|Ribaya-Mercado, Judy - HNRCA|
|Solon, Florentino - NUTR CTR PHILIPPINES|
|Fermin, Liza - NUTR CTR PHILIPPINES|
|Perfecto, Christine - NUTR CTR PHILIPPINES|
|Solon, Juan Antonio - U PHILIPPINES|
|Dolnikowski, Gregory - HNRCA|
|Russell, Robert - HNRCA|
Submitted to: American Journal of Clinical Nutrition
Publication Type: Peer Reviewed Journal
Publication Acceptance Date: August 1, 2002
Publication Date: March 3, 2003
Citation: RIBAYA-MERCADO, J.D., SOLON, F.S., FERMIN, L.S., PERFECTO, C.S., SOLON, J.A., DOLNIKOWSKI, G.G., RUSSELL, R.M. DIETARY VITAMIN A INTAKES OF FILIPINO ELDERS WITH ADEQUATE OR LOW LIVER VITAMIN A STORES AS ASSESSED BY DEUTERATED-RETINOL-DILUTION METHOD: IMPLICATIONS FOR DIETARY REQUIREMENTS. AMERICAN JOURNAL OF CLINICAL NUTRITION. 79:633-641,2003. Interpretive Summary: The vitamin A requirements of elderly humans have not been studied previously. The current US recommended dietary allowances (RDAs) for vitamin A of 900 and 700 µg retinol activity coefficients (RAE) for men and women have been set to be the same for all adults ¿19 y of age. An RAE = 1 µg of dietary retinol (from animal food sources) or 12 µg of plant ß-carotene or 24 µg of other plant substances that can be converted into vitamin A in the body. However, since there have been no previous data regarding the vitamin A needs of elderly people, it is not known whether their vitamin A requirements are similar to or are different from those of younger adults. This cross-sectional study aimed to determine the vitamin A status and requirements of men and women who are ¿60 y old. Specifically, we aimed to determine the habitual dietary vitamin A intakes of elders with adequate or low liver vitamin A stores, using a value of ¿0.07 µmol vitamin A/g liver (¿20 µg/g) as being indicative of adequate liver reserves. The study was done among elders in two adjacent poor communities in rural Philippines where there was a good probability of finding elders with low liver vitamin A stores. Vitamin A reserves were assessed by a stable-isotope-dilution method, and dietary intakes of vitamin A by 3 non-consecutive 24-hour recalls using Philippine food tables. The average vitamin A intake of subjects with adequate liver vitamin A reserves was about 2 times greater than the intake of subjects with low liver vitamin A reserves. To maintain adequate liver vitamin A reserves in elderly men and women, daily intakes of 7.48 and 7.83 µg RAE per kg of body wt, respectively, are advisable; for a reference 76-kg man and 61-kg woman, these values are 568 and 478 µg RAE per day, respectively. Based on these results, the vitamin A RDAs for elderly Americans seem high. This study also showed that the total vitamin A reserves in the body was correlated with dietary intakes of vitamin A, ß-carotene, fat and protein, but not carbohydrates. Serum retinol was not correlated with any of these dietary intakes; serum retinol values remain in the normal range unless a severe depletion of body vitamin A stores is present.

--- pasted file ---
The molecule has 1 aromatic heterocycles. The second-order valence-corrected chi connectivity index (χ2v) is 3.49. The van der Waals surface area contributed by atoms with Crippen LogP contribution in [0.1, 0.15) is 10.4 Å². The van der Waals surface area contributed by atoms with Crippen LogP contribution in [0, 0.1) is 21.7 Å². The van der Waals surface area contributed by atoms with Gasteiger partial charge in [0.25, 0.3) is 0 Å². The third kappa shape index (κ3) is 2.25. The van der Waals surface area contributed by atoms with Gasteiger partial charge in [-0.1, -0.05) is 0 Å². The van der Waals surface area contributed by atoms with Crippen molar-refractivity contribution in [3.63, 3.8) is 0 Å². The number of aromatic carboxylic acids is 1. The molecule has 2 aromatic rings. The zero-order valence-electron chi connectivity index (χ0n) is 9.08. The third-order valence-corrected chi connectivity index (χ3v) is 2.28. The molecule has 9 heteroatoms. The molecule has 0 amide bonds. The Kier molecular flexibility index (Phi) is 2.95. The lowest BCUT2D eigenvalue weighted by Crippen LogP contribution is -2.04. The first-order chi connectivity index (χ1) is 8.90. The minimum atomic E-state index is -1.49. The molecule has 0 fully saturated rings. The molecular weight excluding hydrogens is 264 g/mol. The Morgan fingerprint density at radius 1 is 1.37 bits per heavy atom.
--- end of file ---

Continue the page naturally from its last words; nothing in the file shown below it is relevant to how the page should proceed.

Technical Abstract: The vitamin A requirements of elderly humans have not been studied. Objective: In a cross-sectional study of 60-88-y-old men (n=31) and women (n=31) in rural Philippines, we aimed to assess the dietary vitamin A intakes of elders with adequate (>0.07 µmol/g) or low (<0.07 µmol/g) liver vitamin A reserves in order to determine the vitamin A requirements for this age group. Design: Vitamin A reserves were assessed by the deuterated-retinol-dilution (DRD) procedure; serum retinol, by high-performance-liquid-chromatography (HPLC); and dietary intakes, by 3 non-consecutive 24-h recalls using Philippine food tables. Results: Serum retinol was significantly higher in men vs women, but not liver vitamin A concentrations. The mean vitamin A intake of subjects with adequate liver vitamin A reserves was 144 µg retinol activity equivalents (RAE)/d, which was ~2 times greater than intake of subjects with low liver vitamin A reserves. Total-body vitamin A stores were significantly correlated with dietary RAE (rS=0.42, P=0.001), preformed vitamin A (rS=0.35, P=0.01), trans-ß-carotene (rS=0.30, P=0.02), fat (rS=0.32, P=0.01), and protein (rS=0.25, P=0.05), but not carbohydrates (rS=0.09, P=0.49); serum retinol was not correlated with any of these dietary intakes. Conclusions: 1) An average adequate amount of total-body vitamin A in elders is ~0.276 mmol. 2) To maintain adequate liver vitamin A reserves (>0.07 µmol/g) in elderly men and women, dietary intakes of 7.48 and 7.83 µg RAE/kg of body wt, respectively, are advisable; for a reference 76-kg man and 61-kg woman, these values are 568 and 478 µg RAE/d, respectively.